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NORTH CANTON -- Camp Invention, the nation's premier summer enrichment program for children entering kindergarten through sixth grade, is back for another action-packed summer. During this weeklong day camp, children are empowered to have big ideas while they take on challenges that inspire them to question, brainstorm, work as a team and build their very own prototypes.
Camp Invention is a program of the National Inventors Hall of Fame, a nonprofit organization dedicated to honoring, challenging and inspiring innovation. Founded in 1973 in partnership with the United States Patent and Trademark Office, NIHF's education programs provide a unique experience for children to learn about the importance of Intellectual Property while they explore, create and design.
Camp Invention goes to various locations in the area for their weeklong camps. Seton Catholic School will host the camp the week of June 5 -9. Regional program sponsors include The Burton D. Morgan Foundation, GAR Foundation, The Ohio Lottery, and American Electric Power.
Through the use of hands-on activities, Camp Invention promotes science, technology, engineering and mathematics (STEM) learning -- as well as builds 21st-century skills -- in a fun and engaging environment. The program features new curriculum each year, which is inspired by some of our nation's most brilliant minds -- the National Inventors Hall of Fame Inductees.
"If you go to Camp Invention, it is so great to watch the kids, but it's even better to sit down at their tables," said Steve Sasson, inventor of the digital camera and 2011 NIHF Inductee. "The kids take pieces from old devices and put them together to create a new object that solves a problem, and they collectively work on this around a small table. If you sit and actually listen to them and how they describe their invention, it's powerful, because they feed off each other -- and that's how inventions really are created."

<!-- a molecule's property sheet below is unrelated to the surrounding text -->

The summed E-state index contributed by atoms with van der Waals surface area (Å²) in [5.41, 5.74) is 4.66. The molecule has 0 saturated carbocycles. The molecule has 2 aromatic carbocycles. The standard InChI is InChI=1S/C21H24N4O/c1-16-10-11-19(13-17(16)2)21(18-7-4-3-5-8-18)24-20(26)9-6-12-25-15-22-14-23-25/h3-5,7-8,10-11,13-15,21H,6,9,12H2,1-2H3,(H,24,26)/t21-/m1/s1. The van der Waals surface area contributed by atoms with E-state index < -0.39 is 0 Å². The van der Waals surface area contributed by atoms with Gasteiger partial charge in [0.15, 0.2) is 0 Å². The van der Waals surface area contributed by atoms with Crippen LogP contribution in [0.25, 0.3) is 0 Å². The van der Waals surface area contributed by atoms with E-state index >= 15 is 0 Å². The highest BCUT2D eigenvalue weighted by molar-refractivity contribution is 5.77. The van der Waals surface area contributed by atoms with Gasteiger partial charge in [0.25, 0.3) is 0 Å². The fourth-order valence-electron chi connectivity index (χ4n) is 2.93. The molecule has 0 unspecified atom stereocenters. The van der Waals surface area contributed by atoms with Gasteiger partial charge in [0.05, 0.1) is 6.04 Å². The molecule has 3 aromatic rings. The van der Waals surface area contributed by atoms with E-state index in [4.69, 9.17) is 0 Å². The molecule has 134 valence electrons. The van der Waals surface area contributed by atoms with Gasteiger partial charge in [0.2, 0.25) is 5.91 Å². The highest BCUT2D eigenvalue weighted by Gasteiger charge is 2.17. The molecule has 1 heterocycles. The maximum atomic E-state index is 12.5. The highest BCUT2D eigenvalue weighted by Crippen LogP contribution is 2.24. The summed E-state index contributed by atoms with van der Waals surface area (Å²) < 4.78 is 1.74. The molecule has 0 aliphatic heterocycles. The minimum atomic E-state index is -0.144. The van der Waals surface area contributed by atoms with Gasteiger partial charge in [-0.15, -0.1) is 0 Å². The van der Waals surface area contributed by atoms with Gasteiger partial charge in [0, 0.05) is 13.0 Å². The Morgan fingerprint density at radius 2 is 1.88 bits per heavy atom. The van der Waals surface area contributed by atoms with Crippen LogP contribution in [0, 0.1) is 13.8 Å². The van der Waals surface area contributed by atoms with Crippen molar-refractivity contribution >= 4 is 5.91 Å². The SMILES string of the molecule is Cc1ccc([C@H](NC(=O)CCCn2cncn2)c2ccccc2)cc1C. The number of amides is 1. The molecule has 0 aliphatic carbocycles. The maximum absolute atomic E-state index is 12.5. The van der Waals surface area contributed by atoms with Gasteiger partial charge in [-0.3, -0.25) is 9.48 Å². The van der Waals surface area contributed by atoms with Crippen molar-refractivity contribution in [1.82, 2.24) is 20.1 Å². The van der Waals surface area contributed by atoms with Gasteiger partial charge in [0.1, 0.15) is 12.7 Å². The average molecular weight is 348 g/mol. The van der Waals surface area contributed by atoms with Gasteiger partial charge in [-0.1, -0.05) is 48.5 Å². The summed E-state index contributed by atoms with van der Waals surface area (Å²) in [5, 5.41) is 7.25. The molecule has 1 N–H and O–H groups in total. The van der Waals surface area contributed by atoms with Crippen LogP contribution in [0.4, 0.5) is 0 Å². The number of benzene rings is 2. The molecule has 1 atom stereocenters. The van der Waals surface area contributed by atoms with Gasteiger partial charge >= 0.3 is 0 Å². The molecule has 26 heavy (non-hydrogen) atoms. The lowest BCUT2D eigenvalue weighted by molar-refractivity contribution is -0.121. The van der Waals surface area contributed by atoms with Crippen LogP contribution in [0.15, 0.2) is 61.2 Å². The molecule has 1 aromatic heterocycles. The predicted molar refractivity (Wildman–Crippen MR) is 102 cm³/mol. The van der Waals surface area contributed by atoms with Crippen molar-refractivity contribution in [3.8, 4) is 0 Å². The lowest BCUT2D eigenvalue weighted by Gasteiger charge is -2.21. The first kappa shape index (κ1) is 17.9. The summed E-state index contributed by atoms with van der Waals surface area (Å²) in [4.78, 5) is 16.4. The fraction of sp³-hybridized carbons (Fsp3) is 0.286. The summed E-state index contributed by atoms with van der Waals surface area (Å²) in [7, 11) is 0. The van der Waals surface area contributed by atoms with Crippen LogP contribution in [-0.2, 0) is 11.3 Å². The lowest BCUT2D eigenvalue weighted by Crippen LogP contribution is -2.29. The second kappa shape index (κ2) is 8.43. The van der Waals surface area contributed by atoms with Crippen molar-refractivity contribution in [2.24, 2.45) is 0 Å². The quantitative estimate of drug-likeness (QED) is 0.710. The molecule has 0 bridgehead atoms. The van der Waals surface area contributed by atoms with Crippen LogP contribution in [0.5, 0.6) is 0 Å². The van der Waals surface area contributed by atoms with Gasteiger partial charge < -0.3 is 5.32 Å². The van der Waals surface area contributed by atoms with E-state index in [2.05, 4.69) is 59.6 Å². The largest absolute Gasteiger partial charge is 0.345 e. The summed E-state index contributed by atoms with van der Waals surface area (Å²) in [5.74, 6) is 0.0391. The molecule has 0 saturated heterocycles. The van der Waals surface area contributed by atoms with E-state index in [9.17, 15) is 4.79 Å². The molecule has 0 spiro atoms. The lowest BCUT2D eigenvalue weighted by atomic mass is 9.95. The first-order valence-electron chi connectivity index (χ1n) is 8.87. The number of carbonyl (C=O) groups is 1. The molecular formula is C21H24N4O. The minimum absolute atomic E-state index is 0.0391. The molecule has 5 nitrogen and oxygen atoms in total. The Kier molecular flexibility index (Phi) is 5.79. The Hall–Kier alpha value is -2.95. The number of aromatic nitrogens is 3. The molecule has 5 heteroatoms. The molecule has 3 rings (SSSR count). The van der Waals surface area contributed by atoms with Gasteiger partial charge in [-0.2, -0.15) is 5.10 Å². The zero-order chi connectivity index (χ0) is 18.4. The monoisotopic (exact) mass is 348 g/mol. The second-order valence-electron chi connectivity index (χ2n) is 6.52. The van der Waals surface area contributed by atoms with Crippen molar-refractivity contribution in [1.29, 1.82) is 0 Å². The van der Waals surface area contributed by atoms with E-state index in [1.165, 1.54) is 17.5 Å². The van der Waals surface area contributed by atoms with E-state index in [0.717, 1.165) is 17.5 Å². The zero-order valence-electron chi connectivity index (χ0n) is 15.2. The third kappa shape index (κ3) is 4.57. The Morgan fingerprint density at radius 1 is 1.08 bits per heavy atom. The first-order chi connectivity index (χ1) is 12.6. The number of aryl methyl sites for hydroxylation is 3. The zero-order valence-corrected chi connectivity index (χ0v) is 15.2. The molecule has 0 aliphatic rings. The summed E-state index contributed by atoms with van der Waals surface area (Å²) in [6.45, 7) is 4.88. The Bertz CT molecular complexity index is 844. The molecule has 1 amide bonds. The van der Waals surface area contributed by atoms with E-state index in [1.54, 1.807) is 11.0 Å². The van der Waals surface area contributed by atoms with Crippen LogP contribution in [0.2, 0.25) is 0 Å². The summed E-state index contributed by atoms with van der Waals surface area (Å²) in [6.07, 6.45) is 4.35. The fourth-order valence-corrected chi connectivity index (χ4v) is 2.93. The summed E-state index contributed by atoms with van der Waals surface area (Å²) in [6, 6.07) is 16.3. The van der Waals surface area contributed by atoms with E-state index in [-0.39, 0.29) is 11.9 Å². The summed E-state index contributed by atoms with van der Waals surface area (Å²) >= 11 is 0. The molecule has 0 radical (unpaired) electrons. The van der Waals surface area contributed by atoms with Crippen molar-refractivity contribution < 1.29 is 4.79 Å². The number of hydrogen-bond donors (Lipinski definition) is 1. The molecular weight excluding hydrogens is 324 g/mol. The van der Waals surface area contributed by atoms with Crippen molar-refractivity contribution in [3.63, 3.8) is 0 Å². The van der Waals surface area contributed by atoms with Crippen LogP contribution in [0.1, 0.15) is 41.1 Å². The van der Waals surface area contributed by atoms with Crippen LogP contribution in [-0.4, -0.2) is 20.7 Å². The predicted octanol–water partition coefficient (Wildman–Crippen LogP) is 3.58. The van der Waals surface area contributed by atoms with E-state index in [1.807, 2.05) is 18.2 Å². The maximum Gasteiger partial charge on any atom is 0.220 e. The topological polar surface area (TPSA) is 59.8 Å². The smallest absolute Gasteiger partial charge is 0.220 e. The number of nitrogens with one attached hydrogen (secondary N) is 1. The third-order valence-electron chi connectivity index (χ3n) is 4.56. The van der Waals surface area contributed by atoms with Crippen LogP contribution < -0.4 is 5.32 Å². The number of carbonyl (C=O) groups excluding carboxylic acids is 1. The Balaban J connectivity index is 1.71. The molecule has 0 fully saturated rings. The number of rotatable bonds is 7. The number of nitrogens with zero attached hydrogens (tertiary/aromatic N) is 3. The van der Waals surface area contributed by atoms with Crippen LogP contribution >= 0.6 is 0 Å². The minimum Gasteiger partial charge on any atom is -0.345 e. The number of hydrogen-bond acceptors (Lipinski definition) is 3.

This year's Camp Invention curriculum features several video challenges from NIHF Inductees encouraging children to explore their innovativeness and pitch their unique ideas. Hands-on modules include:
Duct Tape Billionaire: Campers design duct tape products they can market and sell to mock investors;
Have a Blast: Children build high-tech Bubble Blasters and compete as a team in friendly air battles that use physics to boost their advantage;
Mission Space Makers: Teams hatch eggs, sprout living plants and grow crystal trees, all while on a mission to locate and prepare a new planet for human habitation; and
Operation Keep Out: Campers learn to reverse engineer old machines and devices, and use their parts to create the ultimate Spy Gadget Alarm Box.
"Camp Invention opens up the world of science and engineering for young scientists," said Tracy M., mother of three campers. "It encourages children to look at ordinary recycled items and see the unlimited possibilities. Camp Invention builds confidence and creativity while teaching science concepts."
Camp Invention prides itself on using problem-based learning and hands-on activities to tackle the fears of STEM education and enables students to embrace the art of innovation. According to ChangeMaker Consulting, a third-party market research and analytics firm, the model is working. Data analysis from Camp Invention satisfaction surveys indicated that parents saw a significant increase in their children's interest and confidence in STEM after attending Camp Invention.
To find a camp near you, visit www.campinvention.org.